My father worked for many years in the post office. smaller offices like the one he worked at, had a postmaster, who was well paid but also worked as a clerk, one full time clerk. The postmaster and clerk took turns working the counter and the backroom sorting, and during peak times (around noon and at mail drop-off deadlines of 10 AM and 3 pm ) both clerks would be very busy. However, on most days, between 1:30 and 2:30 the sorting would be caught up, the front counter would no be busy, and the full time clerk would have nothing to do until the truck came in to for the out of town pickup. That was standby time.

    If you do the math, that averages out to less than the two paid 15 minute breaks. I haven't read the Federal Weekly article, but does it mention that over the last 2 years, the USPS has been consolidating some of the smaller, less profitable offices into the larger ones and laying off extra clerks? And that they have been outsourcing much of the mail processing to private contractors? Or that they use vetted temps as clerks during the high volume seasons around Christmas, Easter and tax time?

  9. Scott Meyer says:

    A couple additions. There is work in the Post Office. They just aren't allowing us to do it. By showing less hours are needed to process the mail, it can justify more cuts. We've had more retirements in the last 6-8 months than we've had for several years combined.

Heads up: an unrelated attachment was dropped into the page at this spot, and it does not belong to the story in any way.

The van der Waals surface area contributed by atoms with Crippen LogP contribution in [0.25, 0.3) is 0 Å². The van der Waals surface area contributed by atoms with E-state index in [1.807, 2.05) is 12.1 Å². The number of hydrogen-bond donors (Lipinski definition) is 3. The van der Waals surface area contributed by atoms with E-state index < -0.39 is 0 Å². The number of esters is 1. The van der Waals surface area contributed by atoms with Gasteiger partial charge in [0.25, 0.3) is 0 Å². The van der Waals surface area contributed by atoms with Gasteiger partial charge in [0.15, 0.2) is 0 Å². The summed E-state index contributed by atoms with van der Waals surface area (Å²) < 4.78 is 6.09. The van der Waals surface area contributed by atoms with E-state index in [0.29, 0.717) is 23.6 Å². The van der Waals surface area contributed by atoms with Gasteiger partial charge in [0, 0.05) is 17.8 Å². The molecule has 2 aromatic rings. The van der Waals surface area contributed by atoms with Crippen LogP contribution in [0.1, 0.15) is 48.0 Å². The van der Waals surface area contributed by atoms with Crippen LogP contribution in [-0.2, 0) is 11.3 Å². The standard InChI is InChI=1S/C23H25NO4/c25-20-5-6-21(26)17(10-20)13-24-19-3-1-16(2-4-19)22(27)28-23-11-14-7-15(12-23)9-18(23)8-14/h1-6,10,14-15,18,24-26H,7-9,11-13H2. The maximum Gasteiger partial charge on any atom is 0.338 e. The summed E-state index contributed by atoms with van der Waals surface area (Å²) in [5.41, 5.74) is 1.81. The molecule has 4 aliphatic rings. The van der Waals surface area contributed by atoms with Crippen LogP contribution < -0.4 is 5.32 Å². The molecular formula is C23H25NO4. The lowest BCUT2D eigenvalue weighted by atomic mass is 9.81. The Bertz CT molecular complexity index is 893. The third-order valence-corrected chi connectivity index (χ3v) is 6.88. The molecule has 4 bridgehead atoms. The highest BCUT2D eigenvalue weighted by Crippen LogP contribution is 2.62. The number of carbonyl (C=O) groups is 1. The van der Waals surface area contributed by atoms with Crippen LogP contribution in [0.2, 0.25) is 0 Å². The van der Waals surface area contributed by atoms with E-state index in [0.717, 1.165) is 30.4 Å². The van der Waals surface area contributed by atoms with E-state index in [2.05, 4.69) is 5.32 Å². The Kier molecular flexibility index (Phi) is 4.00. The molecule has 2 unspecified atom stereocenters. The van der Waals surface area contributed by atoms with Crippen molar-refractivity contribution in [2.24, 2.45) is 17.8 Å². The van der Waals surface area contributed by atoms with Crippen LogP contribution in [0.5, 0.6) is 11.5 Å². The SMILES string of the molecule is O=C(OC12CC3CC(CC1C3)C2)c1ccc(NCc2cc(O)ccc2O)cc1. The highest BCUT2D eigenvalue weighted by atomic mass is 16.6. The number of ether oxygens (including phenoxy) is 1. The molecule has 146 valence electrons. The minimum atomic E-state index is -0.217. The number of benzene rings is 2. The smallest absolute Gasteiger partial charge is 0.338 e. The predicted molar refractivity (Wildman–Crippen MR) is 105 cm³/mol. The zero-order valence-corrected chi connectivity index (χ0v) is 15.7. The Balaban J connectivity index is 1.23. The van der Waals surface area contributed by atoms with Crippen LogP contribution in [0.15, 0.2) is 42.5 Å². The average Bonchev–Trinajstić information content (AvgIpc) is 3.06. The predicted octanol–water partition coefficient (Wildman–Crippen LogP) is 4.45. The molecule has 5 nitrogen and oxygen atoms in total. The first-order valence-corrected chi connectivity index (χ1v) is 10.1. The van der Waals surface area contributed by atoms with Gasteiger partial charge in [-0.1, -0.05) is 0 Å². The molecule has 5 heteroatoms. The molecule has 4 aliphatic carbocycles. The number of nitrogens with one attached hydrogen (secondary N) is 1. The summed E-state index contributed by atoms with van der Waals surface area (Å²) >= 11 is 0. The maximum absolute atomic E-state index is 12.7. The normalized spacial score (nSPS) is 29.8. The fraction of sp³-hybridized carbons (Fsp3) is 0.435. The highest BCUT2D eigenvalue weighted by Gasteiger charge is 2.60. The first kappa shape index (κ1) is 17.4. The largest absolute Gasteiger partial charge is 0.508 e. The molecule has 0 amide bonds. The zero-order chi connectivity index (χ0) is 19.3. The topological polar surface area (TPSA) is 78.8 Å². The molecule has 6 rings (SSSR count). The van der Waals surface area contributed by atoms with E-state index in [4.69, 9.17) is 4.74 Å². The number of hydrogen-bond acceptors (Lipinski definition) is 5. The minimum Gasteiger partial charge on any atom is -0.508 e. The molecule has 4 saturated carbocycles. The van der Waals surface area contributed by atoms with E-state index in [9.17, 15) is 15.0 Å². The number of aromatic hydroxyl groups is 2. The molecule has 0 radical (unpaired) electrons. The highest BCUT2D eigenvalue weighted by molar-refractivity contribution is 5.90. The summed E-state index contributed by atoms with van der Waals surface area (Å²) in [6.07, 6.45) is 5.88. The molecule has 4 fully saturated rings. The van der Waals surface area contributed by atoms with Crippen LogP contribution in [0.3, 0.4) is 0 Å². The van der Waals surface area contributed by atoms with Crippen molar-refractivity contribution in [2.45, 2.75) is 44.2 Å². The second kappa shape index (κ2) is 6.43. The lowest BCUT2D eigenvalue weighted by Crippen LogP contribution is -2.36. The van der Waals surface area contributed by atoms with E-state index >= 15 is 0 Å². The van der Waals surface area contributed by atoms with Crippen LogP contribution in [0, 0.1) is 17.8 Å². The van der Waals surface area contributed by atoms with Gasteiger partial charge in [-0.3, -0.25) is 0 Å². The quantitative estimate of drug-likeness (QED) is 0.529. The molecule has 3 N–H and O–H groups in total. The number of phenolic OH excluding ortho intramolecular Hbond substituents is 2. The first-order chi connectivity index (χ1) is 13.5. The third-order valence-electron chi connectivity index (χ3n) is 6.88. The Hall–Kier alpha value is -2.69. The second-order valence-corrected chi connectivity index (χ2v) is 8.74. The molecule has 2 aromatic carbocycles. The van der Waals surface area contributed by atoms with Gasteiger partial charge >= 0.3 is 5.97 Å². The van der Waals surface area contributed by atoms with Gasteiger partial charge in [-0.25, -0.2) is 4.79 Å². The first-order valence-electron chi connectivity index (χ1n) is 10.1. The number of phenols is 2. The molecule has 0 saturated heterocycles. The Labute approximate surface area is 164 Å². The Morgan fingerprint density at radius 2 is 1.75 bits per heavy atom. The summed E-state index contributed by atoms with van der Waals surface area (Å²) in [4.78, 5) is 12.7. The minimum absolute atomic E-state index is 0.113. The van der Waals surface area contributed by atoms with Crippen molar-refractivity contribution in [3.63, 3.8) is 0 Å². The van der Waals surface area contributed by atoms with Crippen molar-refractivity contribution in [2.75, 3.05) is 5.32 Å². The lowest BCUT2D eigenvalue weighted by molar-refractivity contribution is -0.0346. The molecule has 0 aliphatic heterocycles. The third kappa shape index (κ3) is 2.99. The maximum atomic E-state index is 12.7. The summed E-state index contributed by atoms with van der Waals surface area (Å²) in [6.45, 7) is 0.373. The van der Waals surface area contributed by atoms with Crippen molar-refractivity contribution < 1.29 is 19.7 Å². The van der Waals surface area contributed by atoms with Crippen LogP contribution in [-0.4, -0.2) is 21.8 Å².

They are allowed to "excess", move people to offices where they supposedly need more people. They excessed clerks earlier this year. They were in the process of excessing 40 more clerks from my average sized mail processing facility when they put it on hold until October 9th. The reason the union negotiated this deal until 10/09 was because the P.O. is now offering a $15,000 incentive to those that retire early or just voluntarily separate themselves. It is only available to the first 30,000 employees that request it. Because these employees will obviously create holes that will need to be filled or just simply lower the amount of people that were going to be impacted. Of course this will save a lot of people from having to make life altering decisions. I've been with them for 11 years and I was initially impacted.

    Management was allegedly getting bonuses for how fast they could get excessing done regardless of whether they followed the rules or not. Here's a story of a couple of ladies being sent 120 miles one way and they are commuting 7 hours a day.

    They're lucky it was 120 miles. Dallas will be excessing from 750 to 1000 miles and Atlanta was 500 miles last I saw.

  10. Niklaus Pfirsig says: